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In this paper, an attempt has been made to forecast tourists’ arrival using statistical time series modeling techniques—Double Exponential Smoothing and the Auto-Regressive Integrated Moving Average (ARIMA). It is common knowledge that forecasting is very important in making future decisions such as ordering replenishment for an inventory system or increasing the capacity of the available staff in order to meet expected future service delivery. The methodology used is given in Section 2 and the results, discussion and conclusion are given in Section 3. When the forecasts from these models were validated, Double Exponential Smoothing model performed better than the ARIMA model.

Tourism is one of Kenya’s major foreign exchange earners. This greatly depends on the arrival of various groups of tourists. The forecast of tourists’ arrivals is important since it would enable the tourism related industries like airlines, hotels and other stakeholders to adequately prepare for any number of tourists at any future date. In this paper, an attempt has been made to forecast tourists’ arrivals using statistical time series modeling techniques―Double Exponential Smoothing and Auto-Regressive Integrated Moving Average (ARIMA). [

Then data on tourists’ arrival in Kenya were obtained from the Ministry of East African Affairs, Commerce and Tourism, Department of Tourism. Tourists’ arrival for the period 1995 to 2008 was used for model fitting, and data for the remaining periods from 2009 to 2012 were used for model validation. The analysis was carried out using R-language, Excel and Minitab version 16.1.1.

Once the presence of trend is detected in the data, smoothing of the time series data follows. Various smoothing techniques as discussed by [

For the series_{ }

The size of

The form of the model is

where

The pair of

When time series data exhibit seasonality, Triple Exponential Smoothing method is the most recommendable. It incorporates three smoothing equations; first for the level, second for trend and third for seasonality.

According to Box and Jenkins two graphical procedures are used to access the correlation between the observations within a single time series data. According to [

In choosing the model that seems appropriate we use the estimated ACF and PACF. This is due to the basic idea that every ARIMA model will have unique ACF and PACF associated with it. Thus we select the model whose theoretical ACF and PACF resembles the anticipated ACF and PACF of the time series data [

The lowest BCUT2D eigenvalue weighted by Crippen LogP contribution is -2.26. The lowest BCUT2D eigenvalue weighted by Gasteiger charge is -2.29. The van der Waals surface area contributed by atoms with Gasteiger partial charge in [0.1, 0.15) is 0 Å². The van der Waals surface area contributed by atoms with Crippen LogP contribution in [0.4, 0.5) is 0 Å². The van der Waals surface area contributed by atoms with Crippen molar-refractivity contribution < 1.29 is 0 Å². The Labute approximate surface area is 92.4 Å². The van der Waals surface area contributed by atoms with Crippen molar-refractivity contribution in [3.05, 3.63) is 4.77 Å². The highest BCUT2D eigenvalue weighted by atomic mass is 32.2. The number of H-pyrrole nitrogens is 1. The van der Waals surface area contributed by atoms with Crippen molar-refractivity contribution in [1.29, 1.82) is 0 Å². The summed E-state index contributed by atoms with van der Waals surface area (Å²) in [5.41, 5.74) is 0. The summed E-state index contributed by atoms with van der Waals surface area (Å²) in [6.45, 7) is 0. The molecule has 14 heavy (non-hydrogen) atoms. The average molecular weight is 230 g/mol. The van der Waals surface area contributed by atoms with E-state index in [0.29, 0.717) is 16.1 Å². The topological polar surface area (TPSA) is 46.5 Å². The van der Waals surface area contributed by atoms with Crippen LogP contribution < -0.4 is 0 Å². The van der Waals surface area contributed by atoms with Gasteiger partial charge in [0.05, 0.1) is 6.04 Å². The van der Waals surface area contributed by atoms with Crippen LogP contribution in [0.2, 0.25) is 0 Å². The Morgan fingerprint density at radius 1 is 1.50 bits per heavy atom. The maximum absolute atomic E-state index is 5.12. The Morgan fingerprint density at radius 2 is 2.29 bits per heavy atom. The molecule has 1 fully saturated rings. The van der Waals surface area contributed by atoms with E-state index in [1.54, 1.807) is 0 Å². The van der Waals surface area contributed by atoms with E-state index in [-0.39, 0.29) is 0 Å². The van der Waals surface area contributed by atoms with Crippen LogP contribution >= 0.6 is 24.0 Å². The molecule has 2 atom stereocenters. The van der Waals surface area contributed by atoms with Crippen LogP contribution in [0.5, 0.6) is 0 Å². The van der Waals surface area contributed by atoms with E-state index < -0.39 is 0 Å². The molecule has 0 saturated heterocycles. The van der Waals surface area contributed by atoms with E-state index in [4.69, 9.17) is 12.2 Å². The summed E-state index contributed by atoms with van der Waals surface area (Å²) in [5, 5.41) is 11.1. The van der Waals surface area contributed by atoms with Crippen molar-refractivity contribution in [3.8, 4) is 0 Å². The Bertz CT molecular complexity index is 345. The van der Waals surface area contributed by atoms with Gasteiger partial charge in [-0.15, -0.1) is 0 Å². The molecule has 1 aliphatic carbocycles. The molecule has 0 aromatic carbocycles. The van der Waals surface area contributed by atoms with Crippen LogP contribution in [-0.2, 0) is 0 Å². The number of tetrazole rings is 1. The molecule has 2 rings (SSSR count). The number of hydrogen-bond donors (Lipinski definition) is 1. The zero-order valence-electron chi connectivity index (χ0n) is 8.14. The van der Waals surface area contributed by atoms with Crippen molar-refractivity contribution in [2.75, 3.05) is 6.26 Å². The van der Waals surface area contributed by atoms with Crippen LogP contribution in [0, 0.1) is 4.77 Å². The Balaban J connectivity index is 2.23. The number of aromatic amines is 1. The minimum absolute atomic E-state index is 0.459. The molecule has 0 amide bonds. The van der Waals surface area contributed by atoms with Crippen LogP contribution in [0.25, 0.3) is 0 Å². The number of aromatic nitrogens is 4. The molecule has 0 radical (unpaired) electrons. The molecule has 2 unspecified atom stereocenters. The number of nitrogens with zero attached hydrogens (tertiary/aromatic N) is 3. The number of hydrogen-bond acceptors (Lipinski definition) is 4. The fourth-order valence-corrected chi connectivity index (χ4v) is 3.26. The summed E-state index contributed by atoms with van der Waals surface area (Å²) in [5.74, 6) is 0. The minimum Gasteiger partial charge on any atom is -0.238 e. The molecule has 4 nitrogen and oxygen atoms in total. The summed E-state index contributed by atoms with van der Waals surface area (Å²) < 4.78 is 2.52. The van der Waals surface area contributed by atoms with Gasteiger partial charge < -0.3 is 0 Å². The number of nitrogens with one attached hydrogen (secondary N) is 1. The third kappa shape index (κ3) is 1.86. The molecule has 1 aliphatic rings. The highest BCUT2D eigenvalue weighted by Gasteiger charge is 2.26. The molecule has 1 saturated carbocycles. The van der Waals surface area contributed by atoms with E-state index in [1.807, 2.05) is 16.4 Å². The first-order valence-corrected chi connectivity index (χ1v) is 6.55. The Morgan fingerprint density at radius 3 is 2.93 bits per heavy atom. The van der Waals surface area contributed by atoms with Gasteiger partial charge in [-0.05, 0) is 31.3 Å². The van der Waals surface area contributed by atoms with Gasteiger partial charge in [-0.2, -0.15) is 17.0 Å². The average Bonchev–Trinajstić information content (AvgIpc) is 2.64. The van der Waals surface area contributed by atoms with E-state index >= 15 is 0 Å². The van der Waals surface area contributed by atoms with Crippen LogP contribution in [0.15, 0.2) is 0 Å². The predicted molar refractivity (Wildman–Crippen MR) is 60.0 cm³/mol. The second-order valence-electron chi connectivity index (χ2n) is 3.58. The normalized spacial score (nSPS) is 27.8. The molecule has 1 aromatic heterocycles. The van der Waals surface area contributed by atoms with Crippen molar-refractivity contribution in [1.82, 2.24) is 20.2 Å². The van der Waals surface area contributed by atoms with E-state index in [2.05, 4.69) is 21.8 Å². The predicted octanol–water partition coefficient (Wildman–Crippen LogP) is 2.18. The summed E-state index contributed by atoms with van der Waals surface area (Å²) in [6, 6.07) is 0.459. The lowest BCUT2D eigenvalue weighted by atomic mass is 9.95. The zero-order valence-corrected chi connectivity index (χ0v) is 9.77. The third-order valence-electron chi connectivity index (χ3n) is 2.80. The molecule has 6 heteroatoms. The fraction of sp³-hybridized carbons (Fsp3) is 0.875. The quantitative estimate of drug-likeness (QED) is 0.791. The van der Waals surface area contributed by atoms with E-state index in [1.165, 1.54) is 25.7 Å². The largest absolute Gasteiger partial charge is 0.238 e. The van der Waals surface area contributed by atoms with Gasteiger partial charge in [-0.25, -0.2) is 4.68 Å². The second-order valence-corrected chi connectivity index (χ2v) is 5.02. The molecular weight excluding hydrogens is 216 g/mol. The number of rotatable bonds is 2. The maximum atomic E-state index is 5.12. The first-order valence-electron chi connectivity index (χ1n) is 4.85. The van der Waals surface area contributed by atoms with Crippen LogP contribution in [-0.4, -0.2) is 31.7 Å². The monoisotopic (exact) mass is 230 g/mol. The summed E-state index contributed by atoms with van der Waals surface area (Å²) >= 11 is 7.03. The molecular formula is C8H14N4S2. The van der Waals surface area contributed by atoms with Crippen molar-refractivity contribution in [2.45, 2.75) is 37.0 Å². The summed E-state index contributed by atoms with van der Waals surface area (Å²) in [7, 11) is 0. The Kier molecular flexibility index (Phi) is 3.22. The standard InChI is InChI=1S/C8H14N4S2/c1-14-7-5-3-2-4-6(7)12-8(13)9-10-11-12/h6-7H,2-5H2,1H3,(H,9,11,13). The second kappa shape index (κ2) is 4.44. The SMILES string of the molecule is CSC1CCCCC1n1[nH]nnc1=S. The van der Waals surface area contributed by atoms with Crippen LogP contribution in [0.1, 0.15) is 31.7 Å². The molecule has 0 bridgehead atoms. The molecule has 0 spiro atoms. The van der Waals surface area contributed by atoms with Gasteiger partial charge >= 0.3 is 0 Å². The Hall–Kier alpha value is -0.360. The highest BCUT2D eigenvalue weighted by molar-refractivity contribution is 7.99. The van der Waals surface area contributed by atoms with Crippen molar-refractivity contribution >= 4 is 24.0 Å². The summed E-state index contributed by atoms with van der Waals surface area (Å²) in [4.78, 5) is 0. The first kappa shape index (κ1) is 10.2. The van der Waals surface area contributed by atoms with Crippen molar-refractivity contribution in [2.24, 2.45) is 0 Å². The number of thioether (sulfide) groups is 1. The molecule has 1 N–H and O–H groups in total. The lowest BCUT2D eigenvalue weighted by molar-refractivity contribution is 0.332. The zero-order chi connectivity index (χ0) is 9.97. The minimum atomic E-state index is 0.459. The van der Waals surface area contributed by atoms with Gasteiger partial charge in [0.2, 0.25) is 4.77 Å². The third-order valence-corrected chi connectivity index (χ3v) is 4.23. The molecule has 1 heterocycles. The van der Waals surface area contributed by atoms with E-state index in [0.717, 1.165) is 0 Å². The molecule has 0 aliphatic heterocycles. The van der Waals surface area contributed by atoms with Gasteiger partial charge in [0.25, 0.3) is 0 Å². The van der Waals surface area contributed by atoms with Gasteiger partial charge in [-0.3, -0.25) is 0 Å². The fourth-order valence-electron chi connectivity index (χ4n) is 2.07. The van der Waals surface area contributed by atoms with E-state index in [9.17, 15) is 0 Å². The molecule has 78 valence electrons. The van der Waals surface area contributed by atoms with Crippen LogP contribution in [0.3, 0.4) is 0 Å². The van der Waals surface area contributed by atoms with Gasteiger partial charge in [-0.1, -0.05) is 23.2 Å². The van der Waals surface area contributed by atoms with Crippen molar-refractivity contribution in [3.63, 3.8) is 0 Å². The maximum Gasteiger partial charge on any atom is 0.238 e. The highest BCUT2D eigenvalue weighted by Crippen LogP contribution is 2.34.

An estimate of the coefficients of the model is obtained by modified least squares method or the maximum likelihood estimation method suitable to the time series data.

Diagnostic checks help to determine if the anticipated model is adequate. At this stage, an examination of the residuals from the fitted model is done and if it fails the diagnostic tests, it is rejected and we repeat the cycle until an appropriate model is achieved.

The ARIMA model is obtained by taking

Equation (3) is referred to as the ARIMA

Different combinations of AR and MA individually yield different ARIMA models [

where

where

Sl. No. | Year | Observed tourists’ arrival (‘000) |
---|---|---|

1 | 1995 | 973.6 |

2 | 1996 | 1003.0 |

3 | 1997 | 1000.6 |

4 | 1998 | 894.3 |

5 | 1999 | 969.3 |

6 | 2000 | 1036.5 |

7 | 2001 | 993.6 |

8 | 2002 | 1001.5 |

9 | 2003 | 1146.2 |

10 | 2004 | 1360.7 |

11 | 2005 | 1479.0 |

12 | 2006 | 1600.7 |

13 | 2007 | 1816.8 |

14 | 2008 | 1203.2 |

15 | 2009 | 1490.4 |

16 | 2010 | 1609.1 |

17 | 2011 | 1822.9 |

18 | 2012 | 1873.8 |

Source: Ministry of East African affairs, Commerce and Tourism: Department of Tourism (Kenya).

in the number of tourists in the year 2008 followed by an increasing trend from the year 2009 to 2012. For smoothing the data, Holt’s Double Exponential Smoothing was used. Various combinations of

where

Using R-language for different values of

The estimation of the model parameters was done by maximum likelihood estimation technique. The fitted model was then used to forecast tourists’ arrival from 2009 to 2012. The forecast values are shown in

S. No. | Year | Observed tourists’ arrival (‘000) | Forecast of tourists’ arrival |
---|---|---|---|

Double exponential model | |||

1 | 2009 | 1490.4 | 1560.936 |

2 | 2010 | 1609.1 | 1660.595 |

3 | 2011 | 1822.9 | 1760.254 |

4 | 2012 | 1873.8 | 1859.912 |

Sl. No. | Year | Observed tourists’ arrival (‘000) | Forecast of tourists’ arrival |
---|---|---|---|

ARIMA (1, 1, 1) model | |||

1 | 2009 | 1600.7 | 1393.607 |

2 | 2010 | 1816.8 | 1497.643 |

3 | 2011 | 1203.2 | 1566.134 |

4 | 2012 | 1490.4 | 1619.997 |

Sl. No. | Year | Observed tourists’ arrival (‘000) | Forecast of tourists’ arrival | |
---|---|---|---|---|

Double exponential model | ARIMA (1, 1, 1) model | |||

1 | 2009 | 1490.4 | 1560.936 | 1393.607 |

2 | 2010 | 1609.1 | 1660.595 | 1497.643 |

3 | 2011 | 1822.9 | 1760.254 | 1566.134 |

4 | 2012 | 1873.8 | 1859.912 | 1619.997 |

MAPE | 3.028 | 10.263 | ||

RMSE | 54.186 | 195.023 |

Performance evaluation measures MAPE and the RMSE were obtained for the forecasted tourists’ arrivals for the years 2009 to 2012.

The comparison of the two models based on MAPE and RMSE is as given in